The ABC Checkout Series 6 Episode 5 had some good information on selecting and managing passwords. If you are interested, this episode can be found here:

Also, don’t forget if you change your password, any device which is used to access your email (using email software or app) will also need to be updated with the new password.


Fantastic… 2 breaches… one from when Linkedin lost all their user data and one when Adobe lost theirs… can’t recall receiving any compensation from either… so pleased I trusted the big corporate companies.


Indeed but also be aware this may not have been a breach of your email account but may have been a breach of another site where you use your email address as an account identifier or as your contact address. In those cases it is important you change your passwords for the affected sites and take any other needed action for that/those site/s, and may not require that you change your email password (though regularly changing that as well is good security practice).

Having disposable email addresses for using on sites can also help when breaches occur. You can quickly dispose of the old address and if wanted can create a new one. This way you do not compromise your real email address, which can help limit spam and other unneeded effects.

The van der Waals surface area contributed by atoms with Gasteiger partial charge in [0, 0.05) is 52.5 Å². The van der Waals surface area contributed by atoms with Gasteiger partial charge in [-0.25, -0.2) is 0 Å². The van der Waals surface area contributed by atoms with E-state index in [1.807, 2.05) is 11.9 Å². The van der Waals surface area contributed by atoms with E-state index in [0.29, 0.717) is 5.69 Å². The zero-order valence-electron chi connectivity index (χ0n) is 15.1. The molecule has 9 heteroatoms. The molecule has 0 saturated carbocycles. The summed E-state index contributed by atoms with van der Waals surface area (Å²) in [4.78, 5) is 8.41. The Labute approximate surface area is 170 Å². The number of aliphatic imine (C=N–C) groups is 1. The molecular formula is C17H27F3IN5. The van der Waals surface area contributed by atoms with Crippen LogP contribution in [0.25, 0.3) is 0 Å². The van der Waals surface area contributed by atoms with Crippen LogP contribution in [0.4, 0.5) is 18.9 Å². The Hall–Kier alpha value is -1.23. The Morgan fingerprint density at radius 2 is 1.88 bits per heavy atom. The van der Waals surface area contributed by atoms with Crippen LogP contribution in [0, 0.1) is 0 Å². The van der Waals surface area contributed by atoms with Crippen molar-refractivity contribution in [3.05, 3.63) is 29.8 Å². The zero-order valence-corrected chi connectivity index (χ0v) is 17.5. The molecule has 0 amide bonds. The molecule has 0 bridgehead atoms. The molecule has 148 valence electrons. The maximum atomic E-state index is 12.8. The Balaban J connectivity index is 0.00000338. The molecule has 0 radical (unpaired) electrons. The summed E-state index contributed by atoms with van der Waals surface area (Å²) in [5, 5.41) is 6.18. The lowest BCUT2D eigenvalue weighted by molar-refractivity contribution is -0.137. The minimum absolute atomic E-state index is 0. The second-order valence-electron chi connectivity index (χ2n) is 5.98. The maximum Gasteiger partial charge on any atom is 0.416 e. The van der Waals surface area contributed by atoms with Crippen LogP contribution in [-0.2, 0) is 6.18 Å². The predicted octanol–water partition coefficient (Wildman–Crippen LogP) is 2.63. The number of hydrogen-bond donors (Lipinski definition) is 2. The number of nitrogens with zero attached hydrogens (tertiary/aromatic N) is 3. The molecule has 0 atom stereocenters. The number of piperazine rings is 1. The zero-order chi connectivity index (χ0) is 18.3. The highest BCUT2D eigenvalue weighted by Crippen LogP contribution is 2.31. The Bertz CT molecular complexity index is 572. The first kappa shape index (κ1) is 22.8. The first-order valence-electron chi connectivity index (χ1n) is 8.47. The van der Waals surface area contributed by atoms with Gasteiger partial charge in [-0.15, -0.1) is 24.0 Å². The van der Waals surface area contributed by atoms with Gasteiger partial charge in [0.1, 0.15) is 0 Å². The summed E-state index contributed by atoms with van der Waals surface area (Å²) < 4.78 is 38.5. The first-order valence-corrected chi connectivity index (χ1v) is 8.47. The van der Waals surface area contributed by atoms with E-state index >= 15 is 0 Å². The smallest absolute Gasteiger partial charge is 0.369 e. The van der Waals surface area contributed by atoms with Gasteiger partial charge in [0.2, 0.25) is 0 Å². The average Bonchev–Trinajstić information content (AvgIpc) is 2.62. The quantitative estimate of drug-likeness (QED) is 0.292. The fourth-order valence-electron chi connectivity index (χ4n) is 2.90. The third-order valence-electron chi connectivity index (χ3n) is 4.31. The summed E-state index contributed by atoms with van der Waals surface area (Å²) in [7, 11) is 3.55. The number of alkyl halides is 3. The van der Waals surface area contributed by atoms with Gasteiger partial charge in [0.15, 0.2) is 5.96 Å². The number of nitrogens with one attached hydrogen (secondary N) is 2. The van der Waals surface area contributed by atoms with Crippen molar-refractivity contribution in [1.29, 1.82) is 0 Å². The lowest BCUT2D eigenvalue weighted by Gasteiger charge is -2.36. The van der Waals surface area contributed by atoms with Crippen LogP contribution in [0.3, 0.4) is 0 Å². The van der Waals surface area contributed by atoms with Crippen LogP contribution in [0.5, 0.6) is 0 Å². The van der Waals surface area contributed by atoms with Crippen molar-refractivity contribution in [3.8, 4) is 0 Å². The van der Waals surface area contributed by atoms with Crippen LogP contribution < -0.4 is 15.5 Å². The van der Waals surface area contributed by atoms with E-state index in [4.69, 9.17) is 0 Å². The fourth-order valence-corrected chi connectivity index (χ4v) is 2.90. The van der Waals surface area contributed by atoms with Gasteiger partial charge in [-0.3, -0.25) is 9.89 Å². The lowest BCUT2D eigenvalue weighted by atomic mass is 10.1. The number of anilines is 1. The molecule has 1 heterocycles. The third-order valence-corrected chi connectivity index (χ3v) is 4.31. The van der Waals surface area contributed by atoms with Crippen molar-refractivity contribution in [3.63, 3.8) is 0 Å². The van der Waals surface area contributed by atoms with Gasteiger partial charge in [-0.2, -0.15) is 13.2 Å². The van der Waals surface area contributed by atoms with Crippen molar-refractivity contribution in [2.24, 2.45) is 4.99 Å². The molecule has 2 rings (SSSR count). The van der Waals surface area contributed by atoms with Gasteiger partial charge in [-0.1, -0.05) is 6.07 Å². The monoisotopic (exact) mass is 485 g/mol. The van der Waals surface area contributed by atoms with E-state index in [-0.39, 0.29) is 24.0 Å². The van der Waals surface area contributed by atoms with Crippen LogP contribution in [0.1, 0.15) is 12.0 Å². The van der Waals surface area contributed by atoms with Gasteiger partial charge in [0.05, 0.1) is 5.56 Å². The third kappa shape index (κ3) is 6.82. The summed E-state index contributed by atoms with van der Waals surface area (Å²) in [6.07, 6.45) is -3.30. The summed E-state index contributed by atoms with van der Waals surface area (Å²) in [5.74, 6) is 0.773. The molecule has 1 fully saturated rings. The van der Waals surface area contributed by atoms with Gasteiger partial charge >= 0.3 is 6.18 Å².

Who has endorsed this website? It seems to me to be just a baited hook to get your email…

Well among others, the Australian and NZ governments now use this site.

Also the guy who created/runs the site is a security researcher that even the white house has had over to talk them through cyber security.

Edit: oops, it’s actually the UK and Australian governments


… a guy who works for Microsoft wouldn’t have to go far to find security (issues) to research! but since he works for Microsoft, of course you can trust him :wink:


Hehe, indeed. Though maybe w10 was so secure they didn’t need him anymore /sarcarm